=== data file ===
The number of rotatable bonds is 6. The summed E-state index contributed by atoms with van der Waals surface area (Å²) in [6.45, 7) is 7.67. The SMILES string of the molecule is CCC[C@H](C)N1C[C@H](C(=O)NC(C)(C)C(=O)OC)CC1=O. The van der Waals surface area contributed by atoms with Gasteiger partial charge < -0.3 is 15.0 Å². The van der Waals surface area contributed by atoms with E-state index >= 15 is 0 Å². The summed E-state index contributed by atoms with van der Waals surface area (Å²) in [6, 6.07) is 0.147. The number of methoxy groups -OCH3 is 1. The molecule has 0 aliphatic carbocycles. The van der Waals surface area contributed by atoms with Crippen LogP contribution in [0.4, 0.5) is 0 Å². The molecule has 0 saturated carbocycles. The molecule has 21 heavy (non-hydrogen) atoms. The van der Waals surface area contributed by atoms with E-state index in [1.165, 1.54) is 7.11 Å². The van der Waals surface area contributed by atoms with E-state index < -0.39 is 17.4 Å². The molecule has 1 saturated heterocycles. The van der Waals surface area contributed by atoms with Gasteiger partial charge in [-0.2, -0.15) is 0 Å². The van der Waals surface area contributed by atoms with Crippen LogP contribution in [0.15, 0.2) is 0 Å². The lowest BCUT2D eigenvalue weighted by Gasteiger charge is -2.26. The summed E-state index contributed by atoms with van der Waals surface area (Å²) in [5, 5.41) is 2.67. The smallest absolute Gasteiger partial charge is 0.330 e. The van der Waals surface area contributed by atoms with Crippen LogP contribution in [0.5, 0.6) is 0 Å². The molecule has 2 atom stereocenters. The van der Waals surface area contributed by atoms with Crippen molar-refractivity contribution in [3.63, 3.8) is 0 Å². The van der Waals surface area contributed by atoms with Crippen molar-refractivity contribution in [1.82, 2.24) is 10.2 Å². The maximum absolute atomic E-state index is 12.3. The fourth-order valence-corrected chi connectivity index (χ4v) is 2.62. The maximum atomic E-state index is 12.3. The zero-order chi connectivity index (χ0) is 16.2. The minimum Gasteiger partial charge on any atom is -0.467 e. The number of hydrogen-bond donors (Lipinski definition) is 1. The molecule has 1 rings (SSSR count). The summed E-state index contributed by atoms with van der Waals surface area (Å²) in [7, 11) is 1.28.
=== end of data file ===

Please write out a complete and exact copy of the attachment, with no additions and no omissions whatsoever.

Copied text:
The number of rotatable bonds is 6. The summed E-state index contributed by atoms with van der Waals surface area (Å²) in [6.45, 7) is 7.67. The SMILES string of the molecule is CCC[C@H](C)N1C[C@H](C(=O)NC(C)(C)C(=O)OC)CC1=O. The van der Waals surface area contributed by atoms with Gasteiger partial charge < -0.3 is 15.0 Å². The van der Waals surface area contributed by atoms with E-state index >= 15 is 0 Å². The summed E-state index contributed by atoms with van der Waals surface area (Å²) in [6, 6.07) is 0.147. The number of methoxy groups -OCH3 is 1. The molecule has 0 aliphatic carbocycles. The van der Waals surface area contributed by atoms with Crippen LogP contribution in [0.4, 0.5) is 0 Å². The molecule has 0 saturated carbocycles. The molecule has 21 heavy (non-hydrogen) atoms. The van der Waals surface area contributed by atoms with E-state index in [1.165, 1.54) is 7.11 Å². The van der Waals surface area contributed by atoms with E-state index < -0.39 is 17.4 Å². The molecule has 1 saturated heterocycles. The van der Waals surface area contributed by atoms with Gasteiger partial charge in [-0.2, -0.15) is 0 Å². The van der Waals surface area contributed by atoms with Crippen LogP contribution in [0.15, 0.2) is 0 Å². The lowest BCUT2D eigenvalue weighted by Gasteiger charge is -2.26. The summed E-state index contributed by atoms with van der Waals surface area (Å²) in [5, 5.41) is 2.67. The smallest absolute Gasteiger partial charge is 0.330 e. The van der Waals surface area contributed by atoms with Crippen LogP contribution in [0.5, 0.6) is 0 Å². The molecule has 2 atom stereocenters. The van der Waals surface area contributed by atoms with Crippen molar-refractivity contribution in [3.63, 3.8) is 0 Å². The van der Waals surface area contributed by atoms with Crippen molar-refractivity contribution in [1.82, 2.24) is 10.2 Å². The maximum absolute atomic E-state index is 12.3. The fourth-order valence-corrected chi connectivity index (χ4v) is 2.62. The maximum atomic E-state index is 12.3. The zero-order chi connectivity index (χ0) is 16.2. The minimum Gasteiger partial charge on any atom is -0.467 e. The number of hydrogen-bond donors (Lipinski definition) is 1. The molecule has 1 rings (SSSR count). The summed E-state index contributed by atoms with van der Waals surface area (Å²) in [7, 11) is 1.28.